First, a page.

· Teach through leaving insightful, well-informed comments. We also create demand by leaving comments about stories that matter most to us. People write inflammatory comments on just about every news story. Believers can counter arguments by being the reasonable ones in the conversation. But we have to show up. If we want to influence those with whom we disagree, we need to appear in places they read and help them think about different angles on the stories. Rather than retreating only to our own news ghettos, where we shield ourselves from hearing opposing opinions, we need to help unbelievers see the winsomeness of a biblical perspective where they live. I consider this a hugely neglected mission field. The most credible responses are devoid of modifiers (“crazy,” “unbelievable,” “insane,” “demonic,” as well as Christianese), and simply state the balancing idea and/or the facts. Here’s what an editor at the NYT said about this: “On most days, conservatives occupy just a few back-row seats in this giant liberal echo chamber, not because [people on the right] are screened out by editors but because they don’t show up in the first place. Bassey Etim, who oversees the comments forum, makes a point of salting conservative voices into the week’s list of top commenters.”
· Consider a career in journalism, or helping to finance Christian journalism students. The top-three newspapers in the US, based on circulation numbers, are USA Today (leans left); The Wall Street Journal (leans right); and The New York Times (leans left). We need more good journalists writing for all of these publications. I find I most often quote the New York Times, because they have higher standards than many for verifying news and vetting hard-news sources. That matters to me, as it should every Christian. My student Kaitlyn Scheiss published this beautiful, Christ-honoring piece on the fallout at her alma mater, Liberty University, recently in the New York Times. We need more students like her submitting well written articles. And that means funding scholarships….
· Affirm what you appreciate. Few people send editors positive mail. (Trust me, I know this from experience.) When a reporter does a good job, thank him or her–and the next person up in the food chain. It will motivate the media to provide more of the same. When the New York Times Book Review features a book such as this one by Christ-follower Chimamanda Ngozi Adichi, send an affirming message to the editor. A reporter ran an article about my brother-in-law being killed by a texting driver while biking uphill, and this journalist included quotes about Gordon’s faith that made the front page of The Oregonian. That “liberal” paper ran a pull-quote about the Lord Jesus Christ on page one. Consequently, the reporter received thank-you’s from our family, with specific appreciation expressed for leaving in the parts about Gordon’s faith. If you want to see journalists treat Christians and Christianity with more respect, treat them with respect. Speak about them with respect. And send mail that reinforces those who do so.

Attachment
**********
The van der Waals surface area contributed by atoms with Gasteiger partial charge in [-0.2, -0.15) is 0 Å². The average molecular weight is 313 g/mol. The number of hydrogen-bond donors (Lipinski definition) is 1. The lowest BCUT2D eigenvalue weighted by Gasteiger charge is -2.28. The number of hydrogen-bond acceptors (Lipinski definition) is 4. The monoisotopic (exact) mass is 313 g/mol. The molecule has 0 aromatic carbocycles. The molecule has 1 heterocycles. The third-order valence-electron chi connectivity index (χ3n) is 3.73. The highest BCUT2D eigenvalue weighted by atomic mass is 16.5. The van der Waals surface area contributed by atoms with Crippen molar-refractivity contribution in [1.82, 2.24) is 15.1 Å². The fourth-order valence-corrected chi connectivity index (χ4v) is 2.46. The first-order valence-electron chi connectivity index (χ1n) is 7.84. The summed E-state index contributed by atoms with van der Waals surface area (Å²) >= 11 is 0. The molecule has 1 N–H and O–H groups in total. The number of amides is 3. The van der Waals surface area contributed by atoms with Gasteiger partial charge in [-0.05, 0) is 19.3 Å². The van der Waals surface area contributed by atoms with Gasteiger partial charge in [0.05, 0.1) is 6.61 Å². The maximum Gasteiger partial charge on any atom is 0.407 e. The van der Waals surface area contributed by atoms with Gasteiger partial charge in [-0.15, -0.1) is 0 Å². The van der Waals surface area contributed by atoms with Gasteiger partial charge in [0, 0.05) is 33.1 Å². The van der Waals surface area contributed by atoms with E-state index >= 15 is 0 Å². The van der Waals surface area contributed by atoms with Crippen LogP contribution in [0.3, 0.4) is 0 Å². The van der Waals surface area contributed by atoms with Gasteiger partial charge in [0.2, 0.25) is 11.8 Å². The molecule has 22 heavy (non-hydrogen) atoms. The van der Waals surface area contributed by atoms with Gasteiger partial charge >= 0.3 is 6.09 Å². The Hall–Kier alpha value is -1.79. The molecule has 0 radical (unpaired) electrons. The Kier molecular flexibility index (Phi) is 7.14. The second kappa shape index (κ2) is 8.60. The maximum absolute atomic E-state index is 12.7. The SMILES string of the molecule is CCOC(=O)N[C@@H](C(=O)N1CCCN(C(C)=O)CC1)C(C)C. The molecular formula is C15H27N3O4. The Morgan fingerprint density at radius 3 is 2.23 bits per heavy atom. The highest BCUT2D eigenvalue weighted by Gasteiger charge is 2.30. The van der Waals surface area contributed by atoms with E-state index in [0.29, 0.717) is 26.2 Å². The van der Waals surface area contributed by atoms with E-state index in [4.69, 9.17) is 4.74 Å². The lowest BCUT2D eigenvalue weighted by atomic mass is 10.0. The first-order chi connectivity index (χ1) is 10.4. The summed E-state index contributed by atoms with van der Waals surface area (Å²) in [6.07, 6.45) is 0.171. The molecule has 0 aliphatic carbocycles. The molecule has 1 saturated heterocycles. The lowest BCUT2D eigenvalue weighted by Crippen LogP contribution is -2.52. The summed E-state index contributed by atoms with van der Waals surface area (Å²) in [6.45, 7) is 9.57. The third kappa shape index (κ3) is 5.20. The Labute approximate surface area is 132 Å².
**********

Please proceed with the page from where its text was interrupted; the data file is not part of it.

· Get the facts, and refuse to exaggerate. If a story seems sensational, wildly opposing your worldview or suggesting that US Christians are being massively persecuted, suspect that it’s exaggerated. Many Christians passed along a story that said the U.S. Army was blocking evangelical websites due to theological or cultural differences. That news was later debunked. Then there was the one about how the military was going to arrest soldiers for sharing their faith? In response, a Department of Defense spokesman insisted that members of the military are indeed free to share their faith as long as they don’t harass others. Stetzer lamented, “So many Christians were quick to believe a false report. Again.” Refuse to be that person.
· Speak up when our own are out of line. At an Evangelical Press Association national conference held at Focus on the Family headquarters several years back, a panel of local Colorado Springs journalists included a number of non-Christians. One, an openly gay man, promised that if Christians would stop their own from speaking violence against gays, he would commit to stopping the gay community from similarly threatening Christians. Ow! How sad that he should even have to say that. Also, when one of our own says something like “those killed in 9-11 were experiencing God’s judgment,” we need such an outpouring of Christians objecting that the “liberal media” does not even have to criticize—because so many Christ-followers are pointing people to Luke 13:4 . If a famous politician claiming to align with Christianity makes a false statement, are we more committed to his politics than to the truth? If so, why do we think God has left us on earth? How is that salt and light? Think of the prophet Nathan and how he supported King David by telling him the truth to the glory of God (see 2 Sam. 12).
· Pray. Ever heard anyone in church humbly pray for journalists or speak of them in compassionate terms? Me neither. Do we really believe Jesus died even for writers in the “liberal media” and their readers? Could he possibly change their hearts? And use us to do it?